Check it out. Just look at that poster. Gives me chills, but maybe that's because I know the awfulness that awaits Benji Metcalf the hapless fucktard whose story A Fuckload of Scotch Tape is. I wrote that story trying, just trying to make someone who does something absolutely indefensible and unforgivable in the opening paragraph an object of pity. More than an object of pity. An identifiable and get-behindable protagonist who you want to see succeed... or at least escape unscathed. Did I succeed? I think so. Julian Grant thinks so. But I tell you what - reading a brief description of Benji's transgressions in a short story and watching them take place on screen are two far different experiences. When I read Julian's script, I thought, WTF? Did I write that? This is really awful territory to be hanging around in. Julian's film Fuckload of Scotch Tape is going to be an acid bath for your soul... with singing. Yeah, it's a musical. Yeah, I'm soooo good with that. In fact, thanks Julian for introducing me to the stylings of Kevin Quain and thanks Kevin for consenting to let Julian use your music to tell this pitch black (and hopefully funny) story. And hey, thanks, Graham Jenkins for donning such a terrible mustache (a plot point for my intersecting stories Fuckload and Mahogany & Monogamy). Vanity is not your name. Shooting starts this week!
Meanwhile, had a great time in Carbondale Friday where I participated in SIUC's annual Lit-festival, The Devil's Kitchen. I was on a panel titled The Anthology Pathology with Pinckney Benedict, Laura Benedict and Josh Woods discussing the anthologies we'd edited. So believe that I pimped Noir at the Bar and D*CKED with a bawm-chicka-wow-wow soundtrack and everything. I'd never met Woods before, but was familiar with him through the Surreal South books that the Benedicts have put together every other year since '07, and I was eager to meet him. Do yourself a favor and turn to his entries early whenever you come across his work. I picked up a copy of the new anthology he edited - The Book of Villains - that's just out from Main Street Rag, while I was there and the first thing I'm doing is finishing the story he read part of at the event about the unsuccessful retirement of Blackbeard the pirate.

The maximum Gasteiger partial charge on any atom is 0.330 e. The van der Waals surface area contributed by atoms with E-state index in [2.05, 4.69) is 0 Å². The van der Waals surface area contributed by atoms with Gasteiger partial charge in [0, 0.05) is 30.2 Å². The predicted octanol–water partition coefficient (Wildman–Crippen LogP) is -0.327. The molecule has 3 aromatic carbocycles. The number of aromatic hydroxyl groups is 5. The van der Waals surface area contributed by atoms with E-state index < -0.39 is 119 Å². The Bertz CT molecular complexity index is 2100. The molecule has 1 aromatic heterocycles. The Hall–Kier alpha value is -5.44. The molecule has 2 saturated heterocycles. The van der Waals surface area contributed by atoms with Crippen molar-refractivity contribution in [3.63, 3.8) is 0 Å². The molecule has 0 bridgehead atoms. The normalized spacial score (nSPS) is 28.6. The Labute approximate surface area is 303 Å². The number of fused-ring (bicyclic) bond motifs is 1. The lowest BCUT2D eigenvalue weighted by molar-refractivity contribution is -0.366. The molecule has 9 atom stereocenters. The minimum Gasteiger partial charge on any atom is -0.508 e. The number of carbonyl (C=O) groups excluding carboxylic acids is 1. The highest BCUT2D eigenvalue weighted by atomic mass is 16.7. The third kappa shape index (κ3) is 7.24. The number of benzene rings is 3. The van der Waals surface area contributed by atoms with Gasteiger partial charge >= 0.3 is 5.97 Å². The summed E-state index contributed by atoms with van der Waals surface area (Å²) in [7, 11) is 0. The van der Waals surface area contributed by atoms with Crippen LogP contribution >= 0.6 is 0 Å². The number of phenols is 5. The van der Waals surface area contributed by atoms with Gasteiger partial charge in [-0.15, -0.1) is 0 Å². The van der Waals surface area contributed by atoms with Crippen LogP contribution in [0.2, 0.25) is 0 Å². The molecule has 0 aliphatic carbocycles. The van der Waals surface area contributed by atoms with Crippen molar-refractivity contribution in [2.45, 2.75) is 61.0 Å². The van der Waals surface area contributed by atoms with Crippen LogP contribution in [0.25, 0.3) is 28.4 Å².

Took the Nerd of Noir's advice and watched Paul Andrew Williams's London to Brighton over the weekend. Brilliant film. Talk about grabbing at your tender bits from the opening shot... Fantastic performances from Lorraine Stanley as Kelly, a London prostitute who takes runaway Georgia Groome (in the third excellent portrayal of a teenager by a teenager I've seen lately - the others being Alex Shaffer in Thomas McCarthy's Win Win, and James Frecheville in David Michod's Animal Kingdom, hey writers, guess what? They're teenagers, not frustrated grad students). All we need to know about either character is observable literally on their face and in their actions. Also excellent in that cast is Johnny Harris as Kelly's pimp - sleazy goes without saying, but desperate and human to boot makes him all the more terrifying. The only odd note is Sam Spruell as the heavy hunting them down. He's effectively creepy, holding the screen like a DNA side project of Dylan Baker, Willem Dafoe and David Bowie, but the tone of his character I dunno, maybe belongs to a different movie, (like Brad Pitt in Inglourious Basterds). Still, with an 86 minute running time (and I do mean running) it's as stripped down and fight-ready as anything I've seen in a long time. Thanks, Nerd. Do yourself a favor and pay attention to the Nerd's crime flick double feature pieces in each issue of Crime Factory.
At Ransom Notes, I'm talking to John Rector about his latest, Already Gone and... damn. That's three kick ass books in under a year and a half from his Nebraska hidey hole. Guys like him make me feel pathetic. You know somebody else who's getting shit done these days? Nik Korpon. Less than a year since his first book Stay God was released, he's published two novellas, the excellent Old Ghosts last spring and the brand new By the Nails of the Warpriest now-ish... In Print! I'm happy for authors who are getting exposure and making some money with eBooks and I'm pleased as hell that people are reading them, but it's still pretty special to have an object to read. Check out David Cranmer's interview with Nik over at the Gutter Books site.
May get out to see Sean Durkin's Martha Marcy May Marlene this week (or perhaps Jeff Nichols' Take Shelter) and I'm feeling the need to re-watch Martin McDonagh's In Bruges. Otherwise, getting through Sons of Anarchy's third season which has a pretty laughable trip to Ireland - I just keep thinking of The Brady Bunch on vacation in Hawaii - but still just enough interest to keep going. Enjoyed Stephen King's cameo early in the season and WTF with all the Deadwood cast members? I mean, good for them, but it's a weird reunion, and not the one I'd really like to see them do, but I especially love anytime Robin Weigert is onscreen.